•We rely and will continue to rely on third parties to conduct our clinical trials. If these third parties do not successfully carry out their contractual duties or do not meet expected deadlines, we may not be able to obtain regulatory approval of, or commercialize, our product candidates.
•We face significant competition from other biotechnology and pharmaceutical companies, which may result in other companies developing or commercializing products before, or more successfully than, we do, thus rendering our product candidates non-competitive or reducing the size of the market for our product candidates. Our operating results will suffer if we fail to compete effectively.
•If we do not possess the necessary intellectual property rights covering our CRISPR chRDNA genome-editing technologies and our product candidates, we may not be able to block competitors or to compete effectively in the market.
•Third-party claims of intellectual property infringement may prevent or delay our ability to commercialize our product candidates.
•Our rights to develop and commercialize our product candidates are subject to the terms and conditions of our licenses and assignments with third parties. If we fail to comply with our obligations under these agreements, we could lose intellectual property rights and be subject to litigation from our licensors or assignors.
•Our ability to continue to receive licensing revenue and to enter into new licensing arrangements related to the foundational CRISPR-Cas9 intellectual property will be substantially impaired if such intellectual property is limited by administrative patent proceedings.
•AbbVie has the right to delay timelines or terminate our collaboration and license agreement at its sole discretion, which will affect our ability to receive reimbursements, milestone payments, and royalties. In addition, we may not be able to meet our obligations under the AbbVie collaboration, and the development of our product candidates may be delayed in light of our obligations to AbbVie.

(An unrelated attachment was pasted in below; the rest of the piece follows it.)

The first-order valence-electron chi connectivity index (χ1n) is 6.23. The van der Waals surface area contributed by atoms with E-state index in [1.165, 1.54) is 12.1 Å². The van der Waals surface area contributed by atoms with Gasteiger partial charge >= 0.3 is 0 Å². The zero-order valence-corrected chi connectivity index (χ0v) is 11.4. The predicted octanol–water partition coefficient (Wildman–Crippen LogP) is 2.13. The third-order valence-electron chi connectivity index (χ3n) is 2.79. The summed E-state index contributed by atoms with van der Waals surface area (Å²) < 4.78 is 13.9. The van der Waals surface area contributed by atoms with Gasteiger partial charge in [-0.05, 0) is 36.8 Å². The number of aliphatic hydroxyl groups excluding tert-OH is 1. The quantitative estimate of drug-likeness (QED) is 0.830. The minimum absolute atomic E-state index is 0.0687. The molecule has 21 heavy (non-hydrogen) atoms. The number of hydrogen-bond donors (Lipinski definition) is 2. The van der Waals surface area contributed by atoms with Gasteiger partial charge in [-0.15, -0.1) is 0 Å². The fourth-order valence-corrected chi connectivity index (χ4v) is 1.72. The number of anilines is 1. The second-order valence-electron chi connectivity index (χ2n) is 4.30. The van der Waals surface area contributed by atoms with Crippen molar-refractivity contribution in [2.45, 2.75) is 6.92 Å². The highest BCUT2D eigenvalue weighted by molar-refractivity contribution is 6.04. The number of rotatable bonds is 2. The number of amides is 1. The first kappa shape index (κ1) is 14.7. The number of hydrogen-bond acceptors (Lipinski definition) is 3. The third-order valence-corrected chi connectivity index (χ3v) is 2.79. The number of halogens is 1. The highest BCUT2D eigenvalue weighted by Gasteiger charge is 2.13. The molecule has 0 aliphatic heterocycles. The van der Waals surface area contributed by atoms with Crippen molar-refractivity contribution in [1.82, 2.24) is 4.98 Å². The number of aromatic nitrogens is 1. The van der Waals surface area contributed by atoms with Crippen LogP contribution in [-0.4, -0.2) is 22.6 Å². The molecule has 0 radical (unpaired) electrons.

•Our future success depends on our ability to retain our executive officers and to attract, retain, and motivate qualified personnel.
•We have incurred, and will continue to incur, increased costs as a result of operating as a public company, and our management will continue to devote substantial time to compliance initiatives and corporate governance practices.
•The market price of our common stock has been, and may continue to be, volatile, and our investors may suffer substantial losses if the price of our common stock drops significantly.
Throughout this Annual Report on Form 10-K, the “Company,” “Caribou,” “Caribou Biosciences,” “we,” “us,” and “our,” except where the context requires otherwise, refer to Caribou Biosciences, Inc. and its consolidated subsidiaries, and “our board of directors” refers to the board of directors of Caribou Biosciences, Inc.
We have registered CARIBOU BIOSCIENCES®, CARIBOU®, SITE-SEQ®, and our logo as trademarks in the United States and certain other jurisdictions. This Annual Report on Form 10-K contains references to our trademarks and service marks and to those belonging to other entities. Solely for convenience, trademarks and service marks referred to in this Annual Report on Form 10-K, including logos, artwork, and other visual displays, may appear without the ® or ™ symbols, but in the case of our trademarks and service marks, such references are not intended to indicate in any way that we will not assert, to the fullest extent under applicable law, our rights to these trademarks and service marks. We do not intend our use or display of other entities’ trademarks or service marks to imply a relationship with, or endorsement or sponsorship of us by, any other entity.
Special Note Regarding Forward-Looking Statements